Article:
Former President Jimmy Carter, who brokered a peace accord between Israel and Egypt in 1978, on Sunday called the political unrest and rioting in Egypt earth-shaking and said that President Hosni Mubarak probably will have to step down.
Carter told a Sunday school class that he teaches that the unrest is "the most profound situation in the Middle East" since he left office in 1981. He said he thinks the unrest will ease in the next week, but his "guess is Mubarak will have to leave."
The Columbus Ledger-Enquirer reported Carter's remarks made at Maranatha Baptist Church in Plains and his spokeswoman confirmed them.
"The United States wants Mubarak to stay in power, but the people have decided," Carter said.
His spokeswoman, Deanna Congileo, said no further statement would be issued.
Carter brought Egyptian President Anwar Sadat and Israeli Prime Minister Menachem Begin together for the peace accord signed in Washington, D.C. Sadat and Begin shared the Nobel Peace Prize for the treaty.
Mubarak was vice president at the time and became president in 1981 when Sadat was assassinated by opponents of the agreement.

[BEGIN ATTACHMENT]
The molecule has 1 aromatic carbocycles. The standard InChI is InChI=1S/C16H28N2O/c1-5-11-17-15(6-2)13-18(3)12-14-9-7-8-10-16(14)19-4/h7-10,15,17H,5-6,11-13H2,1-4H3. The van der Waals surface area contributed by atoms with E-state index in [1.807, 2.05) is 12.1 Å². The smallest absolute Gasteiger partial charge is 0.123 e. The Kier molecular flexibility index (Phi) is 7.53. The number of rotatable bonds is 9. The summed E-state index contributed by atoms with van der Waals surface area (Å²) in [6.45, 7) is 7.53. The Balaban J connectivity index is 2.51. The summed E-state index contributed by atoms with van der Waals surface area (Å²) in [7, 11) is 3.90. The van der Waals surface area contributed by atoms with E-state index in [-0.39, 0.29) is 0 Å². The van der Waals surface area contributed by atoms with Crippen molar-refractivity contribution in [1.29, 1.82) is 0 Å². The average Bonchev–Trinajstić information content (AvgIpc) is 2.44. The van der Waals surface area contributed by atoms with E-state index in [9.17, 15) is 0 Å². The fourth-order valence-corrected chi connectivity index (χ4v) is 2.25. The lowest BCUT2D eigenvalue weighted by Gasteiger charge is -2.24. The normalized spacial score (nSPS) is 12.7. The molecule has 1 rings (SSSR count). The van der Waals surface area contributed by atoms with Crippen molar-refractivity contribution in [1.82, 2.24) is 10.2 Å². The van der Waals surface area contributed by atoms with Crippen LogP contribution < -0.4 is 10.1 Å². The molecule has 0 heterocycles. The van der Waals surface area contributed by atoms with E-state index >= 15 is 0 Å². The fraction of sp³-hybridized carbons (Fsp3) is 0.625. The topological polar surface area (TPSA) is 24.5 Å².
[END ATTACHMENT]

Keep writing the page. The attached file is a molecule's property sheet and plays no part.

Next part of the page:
Carter said that as Mubarak's 30-year rule has continued, the Egyptian leader has become more politically corrupt. "He has perpetuated himself in office," Carter said.
Mubarak has appointed Omar Suleiman, the country's intelligence chief, as vice president. "He's an intelligent man whom I like very much," Carter said of Suleiman, with whom he says he has maintained a relationship.
"In the last four or five years when I go to Egypt, I don't go to talk to Mubarak, who talks like a politician," Carter said. "If I want to know what is going on in the Middle East, I talk to Suleiman. And as far as I know, he has always told me the truth."